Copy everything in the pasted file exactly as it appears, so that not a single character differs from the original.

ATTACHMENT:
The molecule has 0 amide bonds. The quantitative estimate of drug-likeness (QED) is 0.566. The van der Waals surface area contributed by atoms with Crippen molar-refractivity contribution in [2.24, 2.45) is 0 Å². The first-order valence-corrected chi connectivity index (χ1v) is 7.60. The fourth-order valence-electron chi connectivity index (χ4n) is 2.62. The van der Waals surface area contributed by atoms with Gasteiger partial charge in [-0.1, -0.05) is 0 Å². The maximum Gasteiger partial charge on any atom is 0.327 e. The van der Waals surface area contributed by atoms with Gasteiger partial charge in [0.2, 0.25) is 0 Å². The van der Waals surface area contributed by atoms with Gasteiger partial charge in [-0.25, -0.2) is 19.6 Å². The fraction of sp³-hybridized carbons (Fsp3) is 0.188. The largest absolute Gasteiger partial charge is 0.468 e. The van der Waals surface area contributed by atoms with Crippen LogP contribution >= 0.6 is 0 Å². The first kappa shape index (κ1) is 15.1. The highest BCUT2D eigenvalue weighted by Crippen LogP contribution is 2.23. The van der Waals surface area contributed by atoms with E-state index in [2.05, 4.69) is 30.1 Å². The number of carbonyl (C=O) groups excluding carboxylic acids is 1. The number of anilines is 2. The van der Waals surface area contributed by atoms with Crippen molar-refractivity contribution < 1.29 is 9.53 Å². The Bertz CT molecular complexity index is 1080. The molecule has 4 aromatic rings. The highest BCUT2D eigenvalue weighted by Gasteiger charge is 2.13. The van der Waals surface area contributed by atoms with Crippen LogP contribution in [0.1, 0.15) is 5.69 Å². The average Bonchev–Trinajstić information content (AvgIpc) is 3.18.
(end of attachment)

The molecule has 0 amide bonds. The quantitative estimate of drug-likeness (QED) is 0.566. The van der Waals surface area contributed by atoms with Crippen molar-refractivity contribution in [2.24, 2.45) is 0 Å². The first-order valence-corrected chi connectivity index (χ1v) is 7.60. The fourth-order valence-electron chi connectivity index (χ4n) is 2.62. The van der Waals surface area contributed by atoms with Gasteiger partial charge in [-0.1, -0.05) is 0 Å². The maximum Gasteiger partial charge on any atom is 0.327 e. The van der Waals surface area contributed by atoms with Gasteiger partial charge in [0.2, 0.25) is 0 Å². The van der Waals surface area contributed by atoms with Gasteiger partial charge in [-0.25, -0.2) is 19.6 Å². The fraction of sp³-hybridized carbons (Fsp3) is 0.188. The largest absolute Gasteiger partial charge is 0.468 e. The van der Waals surface area contributed by atoms with Crippen LogP contribution >= 0.6 is 0 Å². The first kappa shape index (κ1) is 15.1. The highest BCUT2D eigenvalue weighted by Crippen LogP contribution is 2.23. The van der Waals surface area contributed by atoms with E-state index in [2.05, 4.69) is 30.1 Å². The number of carbonyl (C=O) groups excluding carboxylic acids is 1. The number of anilines is 2. The van der Waals surface area contributed by atoms with Crippen molar-refractivity contribution < 1.29 is 9.53 Å². The Bertz CT molecular complexity index is 1080. The molecule has 4 aromatic rings. The highest BCUT2D eigenvalue weighted by Gasteiger charge is 2.13. The van der Waals surface area contributed by atoms with Crippen LogP contribution in [0.1, 0.15) is 5.69 Å². The average Bonchev–Trinajstić information content (AvgIpc) is 3.18.